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I'm trying to implement a gaussian distributed random number generator in the interval [0,1].

float rand_gauss (void) {
  float v1,v2,s;

  do {
    v1 = 2.0 * ((float) rand()/RAND_MAX) - 1;
    v2 = 2.0 * ((float) rand()/RAND_MAX) - 1;

    s = v1*v1 + v2*v2;
  } while ( s >= 1.0 );

  if (s == 0.0)
    return 0.0;
    return (v1*sqrt(-2.0 * log(s) / s));

It's pretty much a straight forward implementation of the algorithm in Knuth's 2nd volume of TAOCP 3rd edition page 122.

The problem is that rand_gauss() sometimes returns values outside the interval [0,1].

share|improve this question
A gaussian is unbounded. Am I missing something? – Dr. belisarius Mar 13 '11 at 2:38
there is a variance and a mean, I take the mean as 0 and the variance^2 as 1, standard normal distribution that is. – user173973 Mar 13 '11 at 2:43
@nvm: A standard normal distribution can take any value between -infinity and infinity with some probability; there is no range limit on the result. – Jeremiah Willcock Mar 13 '11 at 2:51
Is there a reason you're using float rather than double? Usually it's a bad idea.. – R.. Mar 13 '11 at 3:29
Arithmetic on float and double is almost surely the same cost, plus you're converting back and forth to double anyway when you call log and sqrt. – R.. Mar 13 '11 at 4:08
up vote 7 down vote accepted

Knuth describes the polar method on p 122 of the 2nd volume of TAOCP. That algorithm generates a normal distribution with mean = 0 and standard deviation = 1. But you can adjust that by multiplying by the desired standard deviation and adding the desired mean.

You might find it fun to compare your code to another implementation of the polar method in the C-FAQ.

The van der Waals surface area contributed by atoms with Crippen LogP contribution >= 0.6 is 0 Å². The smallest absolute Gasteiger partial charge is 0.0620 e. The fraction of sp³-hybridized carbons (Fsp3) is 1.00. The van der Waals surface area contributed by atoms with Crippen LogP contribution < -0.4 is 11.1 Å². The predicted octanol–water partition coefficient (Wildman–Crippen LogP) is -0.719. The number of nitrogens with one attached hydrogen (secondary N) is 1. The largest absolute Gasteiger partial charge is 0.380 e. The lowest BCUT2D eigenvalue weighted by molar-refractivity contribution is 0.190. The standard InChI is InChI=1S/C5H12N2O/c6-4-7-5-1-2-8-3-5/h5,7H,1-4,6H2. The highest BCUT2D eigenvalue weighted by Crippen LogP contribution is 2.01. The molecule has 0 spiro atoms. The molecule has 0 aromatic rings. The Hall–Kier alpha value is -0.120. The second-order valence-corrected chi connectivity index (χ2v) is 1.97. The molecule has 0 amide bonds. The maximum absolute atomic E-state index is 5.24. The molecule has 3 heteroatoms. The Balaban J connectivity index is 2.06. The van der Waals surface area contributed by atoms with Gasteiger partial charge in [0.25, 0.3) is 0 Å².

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Change your if statement to (s >= 1.0 || s == 0.0). Better yet, use a break as seen in the following example for a SIMD Gaussian random number generating returning a complex pair (u,v). This uses the Mersenne twister random number generator dsfmt(). If you only want a single, real, random-number, return only u and save the v for the next pass.

inline static void randn(double *u, double *v)
double s, x, y;    // SIMD Marsaglia polar version for complex u and v
while (1){
   x = dsfmt_genrand_close_open(&dsfmt) - 1.; 
   y = dsfmt_genrand_close_open(&dsfmt) - 1.;
   s = x*x + y*y;
   if (s < 1) break;
 s = sqrt(-2.0*log(s)/s);
*u = x*s; *v = y*s;

This algorithm is surprisingly fast. Execution times for computing two random numbers (u,v) for four different Gaussian random number generators are:

Times for delivering two Gaussian numbers (u + iv)
i7-2600K @ 4GHz, gcc -Wall -Ofast -msse2 ..

gsl_ziggurat                        =       20.3 (ns) 
Box-Muller                          =       78.8 (ns) 
Box-Muller with fast_sin fast_cos   =       28.1 (ns) 
SIMD Marsaglia polar                =       35.0 (ns)

The fast_sin and fast_cos polynomial routines of Charles K. Garrett speed up the Box-Muller computation by a factor 2.9 using a nested polynomial implementation of cos() and sin(). The SIMD Box Muller and polar algorithms are certainly competitive. Also they can be parallelized easily. Using gcc -Ofast -S, the assembly code dump shows that the square root is the SIMD SSE2: sqrt --> sqrtsd %xmm0, %xmm0

Comment: it is really hard and frustrating to get accurate timings with gcc5, but I think these are ok: as of 2/3/2016: DLW

[1] Related link: c malloc array pointer return in cython

[2] A comparison of algorithms, but not necessarily for SIMD versions:

[3] Charles K. Garrett:

share|improve this answer
yup, thanks, changed. 73 – W9DKI Jan 31 at 9:29
here is the hard part to get right: gcc -Wall -Ofast -msse2 -frename-registers -malign-double -fno-strict-aliasing -DHAVE_SSE2=1 -DDSFMT_MEXP=19937 -o randn_test dSFMT.c randn_test.c -lm - – W9DKI Jan 31 at 11:00
I guess @W9DKI, you've created a dupe account by mistake. When you login the next time, login the same way you have done the first way and not through any other way. Also flag for merger of accounts. See this – Bhargav Rao Feb 1 at 7:03
Jonathan, thanks for changing the s=0 typo to s==0. Instead of using while(1), a for(;;) would be a bit tighter, but gcc -Ofast compiles both to the same thing. – W9DKI 4 hours ago

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